Blogs > Ecology > Why I Sweep: A Hudson River clean enough for the return of the fishing industry and swimming

Why I Sweep: A Hudson River clean enough for the return of the fishing industry and swimming


View more images on our Flickr site

This is one in a series of guest blog posts about Riverkeeper Sweep,
our annual day of service for the Hudson, involving dozens of shoreline cleanups and planting projects on a single day. Be part of the next Sweep, October 17, 2020 – Visit


Many many years ago, my wife and I found an apartment on Manhattan’s West Side that had views of the Hudson River from the bedroom, kitchen and bathrooms. We called them the million dollar views, and we didn’t think we could afford that. It turned out the apartment was in really bad shape. Our offer was accepted. We bought it, and now we have the million dollar views. We look out at the Hudson constantly, during all seasons.

About five years ago I went on an organized Riverkeeper Sweep in Riverside Park near my home, pulling trash out of the rip rap.

Later it dawned on me that I could do this myself, and immediately alleviate the distress of seeing the trash.

So in the mornings, on my return from an every-other-day lap swim at Riverbank State Park, I’d stop and pick up a large bag’s worth of trash and sometimes large pieces of debris – Styrofoam blocks, car tires, large diameter ropes and other objects.

The Riverside Park Conservancy supplied the bags and trash grabbers. The NYC Department of Parks and Recreation would pick up the bags and debris that I’d gather and leave behind.

Most of the trash looked like it had been there for 20 years or more, so I felt that once it was gone, it would take a long time to reaccumulate. And fortunately, that seems to be the case. After 4 years of doing this (about 450 trash bags) I started using smaller bags and covering larger areas. Whereas before I would be bummed out by seeing the trash, now I had a hard time finding it.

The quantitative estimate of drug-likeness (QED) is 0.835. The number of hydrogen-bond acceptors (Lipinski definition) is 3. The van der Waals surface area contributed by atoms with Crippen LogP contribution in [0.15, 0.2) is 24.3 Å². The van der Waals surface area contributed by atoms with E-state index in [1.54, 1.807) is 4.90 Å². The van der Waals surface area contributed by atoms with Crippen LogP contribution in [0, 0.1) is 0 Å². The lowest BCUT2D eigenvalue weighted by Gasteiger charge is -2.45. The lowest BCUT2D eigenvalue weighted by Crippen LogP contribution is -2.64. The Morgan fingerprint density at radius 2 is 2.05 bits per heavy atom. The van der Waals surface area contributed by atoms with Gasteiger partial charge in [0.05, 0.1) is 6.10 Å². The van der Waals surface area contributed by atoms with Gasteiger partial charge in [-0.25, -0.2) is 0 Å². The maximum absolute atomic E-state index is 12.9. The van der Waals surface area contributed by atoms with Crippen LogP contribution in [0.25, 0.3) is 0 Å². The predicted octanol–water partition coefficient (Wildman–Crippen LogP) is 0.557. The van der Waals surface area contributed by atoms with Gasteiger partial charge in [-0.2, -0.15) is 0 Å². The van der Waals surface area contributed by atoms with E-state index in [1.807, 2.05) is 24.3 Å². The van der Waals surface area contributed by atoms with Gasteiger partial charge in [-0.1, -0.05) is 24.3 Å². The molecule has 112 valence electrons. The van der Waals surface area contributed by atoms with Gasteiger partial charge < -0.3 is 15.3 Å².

The NYC Department of Parks started picking up the trash too, but they usually wouldn’t go into the rip rap. Much of what I collected had been floating in and floating off, so not only is this small section of shoreline cleaner, but probably a much larger length of shoreline is positively affected.

Now with the pandemic, my pool is closed, so I’m swimming in the Hudson River every day (sometimes more than once a day) and I like to keep the area where I swim clean. I travel with a trash grabber bungeed to my bike and trash bags in my backpack.

Two years ago the New York Times had an article about my swimming in the Hudson River, and since then I’ve been using the swimming to build a constituency for clean water.

In the Hudson, the water is not clear, but I’m told clarity improves as it gets colder; it’s cloudy mostly because of the high amount of phytoplankton in the water. I’ve gone swimming in the East River also (Transmitter Park and Marsha P. Johnson State Park) and the water there has more clarity. It’s also a bit cooler than the Hudson.

This year, I will again take part in Riverkeeper Sweep. I usually anchor the annual Sweep at the Little Red Lighthouse, next to the George Washington Bridge. After some light cleaning of the area south of the lighthouse, we go north to an area mostly accessed by jet skiers and random fishermen. More people are appreciating the beauty and significance of this area, and now the Riverside Park Conservancy has extended its area to encompass the area where we sweep.

Before the pandemic, I would take pride in the increased foot traffic the area would get. Now, the foot traffic has gone through the roof, and people realize sitting along the Hudson River is hard to beat.

I’m seeing some other hopeful signs, too.

In addition to swimming in the river, I monitor several oyster cages for the Billion Oyster Project in West Harlem Piers. The oysters are doing great there. My pet theory is that it’s due to a combination of warm water and fewer predators. The Hudson gets really warm in the summer, far warmer than most Billion Oyster Project sites, and that makes oysters grow incredibly fast. I’ve seen oysters grow to restaurant size in one year. So I really look forward to the day when the Hudson River fishing industry can return.

I have to thank Riverkeeper for increasing my knowledge of what we’ve lost in the Hudson River, and what we stand to gain.

IraGersh from Sarah Burchell on Vimeo.

Find the full list of this year’s Sweep projects here.

Learn about water quality in the Hudson River, and efforts to improve it, here.

More posts on Why I Sweep >